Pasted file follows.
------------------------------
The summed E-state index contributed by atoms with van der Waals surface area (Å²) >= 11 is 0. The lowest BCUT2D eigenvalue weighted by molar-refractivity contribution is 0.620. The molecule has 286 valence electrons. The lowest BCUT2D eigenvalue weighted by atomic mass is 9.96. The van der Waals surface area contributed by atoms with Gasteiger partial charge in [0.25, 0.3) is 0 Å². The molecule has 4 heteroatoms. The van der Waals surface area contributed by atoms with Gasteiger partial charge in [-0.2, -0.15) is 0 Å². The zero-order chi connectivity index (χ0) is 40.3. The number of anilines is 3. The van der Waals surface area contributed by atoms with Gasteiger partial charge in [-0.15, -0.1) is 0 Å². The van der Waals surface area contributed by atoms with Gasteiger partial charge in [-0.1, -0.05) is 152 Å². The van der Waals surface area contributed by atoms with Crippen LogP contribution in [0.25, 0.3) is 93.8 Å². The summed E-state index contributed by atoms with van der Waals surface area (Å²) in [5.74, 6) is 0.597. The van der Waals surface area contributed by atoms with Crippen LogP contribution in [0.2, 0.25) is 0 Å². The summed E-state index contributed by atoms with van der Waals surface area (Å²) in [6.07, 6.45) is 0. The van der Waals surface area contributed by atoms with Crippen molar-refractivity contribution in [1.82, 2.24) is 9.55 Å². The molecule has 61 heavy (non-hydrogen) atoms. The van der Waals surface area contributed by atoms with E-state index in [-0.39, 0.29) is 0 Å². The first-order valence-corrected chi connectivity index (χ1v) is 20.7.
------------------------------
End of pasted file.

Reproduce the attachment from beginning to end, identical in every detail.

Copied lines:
The summed E-state index contributed by atoms with van der Waals surface area (Å²) >= 11 is 0. The lowest BCUT2D eigenvalue weighted by molar-refractivity contribution is 0.620. The molecule has 286 valence electrons. The lowest BCUT2D eigenvalue weighted by atomic mass is 9.96. The van der Waals surface area contributed by atoms with Gasteiger partial charge in [0.25, 0.3) is 0 Å². The molecule has 4 heteroatoms. The van der Waals surface area contributed by atoms with Gasteiger partial charge in [-0.2, -0.15) is 0 Å². The zero-order chi connectivity index (χ0) is 40.3. The number of anilines is 3. The van der Waals surface area contributed by atoms with Gasteiger partial charge in [-0.15, -0.1) is 0 Å². The van der Waals surface area contributed by atoms with Gasteiger partial charge in [-0.1, -0.05) is 152 Å². The van der Waals surface area contributed by atoms with Crippen LogP contribution in [0.25, 0.3) is 93.8 Å². The summed E-state index contributed by atoms with van der Waals surface area (Å²) in [5.74, 6) is 0.597. The van der Waals surface area contributed by atoms with Crippen LogP contribution in [0.2, 0.25) is 0 Å². The summed E-state index contributed by atoms with van der Waals surface area (Å²) in [6.07, 6.45) is 0. The van der Waals surface area contributed by atoms with Crippen molar-refractivity contribution in [1.82, 2.24) is 9.55 Å². The molecule has 61 heavy (non-hydrogen) atoms. The van der Waals surface area contributed by atoms with E-state index in [-0.39, 0.29) is 0 Å². The first-order valence-corrected chi connectivity index (χ1v) is 20.7.